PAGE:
Bohr effect


Also found in: Dictionary, Thesaurus, Legal, Encyclopedia, Wikipedia.
Related to Bohr effect: root effect

effect

 [ĕ-fekt´]
a result produced by an action.
additive effect the combined effect produced by the action of two or more agents, being equal to the sum of their separate effects.
adverse effect a symptom produced by a drug or therapy that is injurious to the patient.
Bainbridge effect Bainbridge reflex.
Bohr effect decreased affinity of hemoglobin for oxygen caused by an increase of carbon dioxide; the oxyhemoglobin dissociation curve is displaced to the right because of higher partial pressure of carbon dioxide and lower pH. See also Haldane effect.
The Bohr effect causing a shift to the right in the oxyhemoglobin dissociation curve.
Crabtree effect the inhibition of oxygen consumption on the addition of glucose to tissues or microorganisms having a high rate of aerobic glycolysis; the converse of the Pasteur effect.
cumulative effect the action of a drug or treatment resulting from repeated use.
Doppler effect see doppler effect.
experimenter e's demand characteristics.
extrapyramidal e's the side effects caused by neuroleptic medications, including dystonias, parkinsonism, akathisia, and tardive dyskinesia.
Haldane effect increased oxygenation of hemoglobin promotes dissociation of carbon dioxide; see also Bohr effect.
Hawthorne effect a psychological response in which the subjects in a research study change their behavior simply because they are subjects in a study, not because of the research treatment.
heel effect variation in x-ray beam intensity and projected focal spot size along the long axis of the x-ray tube from cathode to anode.
parallax effect the position of the image on each emulsion of dual emulsion film; it is accentuated by tube-angled x-ray techniques.
Pasteur effect the decrease in the rate of glycolysis and the suppression of lactate accumulation by tissues or microorganisms in the presence of oxygen.
photoelectric effect ejection of electrons from matter as a result of interaction with photons from high frequency electromagnetic radiation, such as x-rays; the ejected electrons may be energetic enough to ionize multiple additional atoms.
placebo effect the total of all nonspecific effects, both good and adverse, of treatment; it refers primarily to psychological and psychophysiological effects associated with the caregiver-patient relationship and the patient's expectations and apprehensions concerning the treatment. See also placebo.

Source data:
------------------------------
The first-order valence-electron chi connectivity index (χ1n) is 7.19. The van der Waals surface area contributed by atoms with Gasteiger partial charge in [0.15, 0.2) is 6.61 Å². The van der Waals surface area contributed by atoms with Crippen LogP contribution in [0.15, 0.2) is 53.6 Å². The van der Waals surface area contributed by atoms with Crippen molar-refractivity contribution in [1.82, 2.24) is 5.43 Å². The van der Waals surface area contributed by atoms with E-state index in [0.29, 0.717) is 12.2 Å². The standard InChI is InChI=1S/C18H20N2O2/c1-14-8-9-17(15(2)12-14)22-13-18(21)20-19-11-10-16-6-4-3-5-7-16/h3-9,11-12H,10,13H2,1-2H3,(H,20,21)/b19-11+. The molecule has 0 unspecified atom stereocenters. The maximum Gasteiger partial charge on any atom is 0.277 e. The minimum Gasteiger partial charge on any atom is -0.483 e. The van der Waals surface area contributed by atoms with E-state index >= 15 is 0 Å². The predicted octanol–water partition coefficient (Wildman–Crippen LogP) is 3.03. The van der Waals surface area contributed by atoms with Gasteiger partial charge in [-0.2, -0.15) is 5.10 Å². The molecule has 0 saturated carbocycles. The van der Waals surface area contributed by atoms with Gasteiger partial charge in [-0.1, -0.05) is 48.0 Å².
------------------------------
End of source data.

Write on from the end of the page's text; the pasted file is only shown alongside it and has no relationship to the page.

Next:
position effect in genetics, the changed effect produced by alteration of the relative positions of various genes on the chromosomes.
pressure effect the sum of the changes that are due to obstruction of tissue drainage by pressure.
proarrhythmic effect any new, more advanced form of arrhythmia caused by an antiarrhythmic agent, especially those that produce hemodynamically important symptoms. These arrhythmias occur less than 30 days after initiation of treatment and are not due to a new event such as acute myocardial infarction or hypokalemia.
side effect a consequence other than that for which an agent is used, especially an adverse effect on another organ system.
Somogyi effect see somogyi effect.

Bohr ef·fect

(bōr),
the influence exerted by carbon dioxide on the oxygen dissociation curve of blood, that is, the curve is shifted to the right, which means an apparent reduction in the affinity of hemoglobin for oxygen. Compare: Haldane effect.

Bohr effect

Etymology: Christian Bohr, Danish physiologist, 1855-1911
the effect of CO2 and H+ on the affinity of hemoglobin for molecular O2. Increasing PCO2 and H+ decrease oxyhemoglobin saturation, whereas decreasing concentrations have the opposite effect. In humans a decrease of pH from 7.4 to 7.3 at 40 mm Hg PO2 decreases oxyhemoglobin saturation by 6%. The Bohr effect is particularly significant in the capillaries of working muscles and the myocardium and in maternal and fetal exchange vessels of the placenta.

Bohr effect

The reduction in haemoglobin affinity for O2 caused by a reduction in pH resulting from addition of protons (H+) or CO2 to blood.

Bohr ef·fect

(bōr e-fekt')
The product of H+ concentration on the affinity of hemoglobin for oxygen. As the H+ concentration increases, the oxygen affinity decreases, causing a release of more oxygen to the tissue. One of the most important buffer systems in the body.

Bohr effect

or

Bohr shift

a phenomenon named after its discoverer, the Danish physiologist Christian Bohr (1855–1911), who showed that the oxygen-carrying capacity of blood HAEMOGLOBIN varies with PH. At high pH values haemoglobin has a high affinity for oxygen, but more acid conditions cause haemoglobin to release its oxygen, as in tissues with a high concentration of dissolved carbon dioxide. See OXYGEN DISSOCIATION CURVE.

Bohr,

Christian, Danish physiologist, 1855-1911.
Bohr effect - the influence exerted by carbon dioxide on the oxygen dissociation curve of blood.
Bohr equation - an equation to calculate respiratory dead space.

Bohr effect

describes a shift of the oxyhaemoglobin dissociation curve to the right, due to an increase in acidity, carbon dioxide tension and/or temperature of the blood; these reduce the percentage saturation of haemoglobin with oxygen, and hence the amount of oxygen carried per litre of blood, at any given oxygen tension.

Bohr effect

displacement of the oxyhemoglobin dissociation curve by a change in carbon dioxide tension.
References in periodicals archive ?
Gilliland, Chloride Ion Independence of the Bohr Effect in a Mutant Human Hemoglobin [beta](VIM+H2[DELTA]), J.
It exhibits normal oxygen affinity with normal cooperativity, Bohr effect, and 2,3-DPG interactions.
Clinically, Hb Wayne leads to an increased oxygen affinity Hb with noncooperativity and a markedly reduced Bohr effect.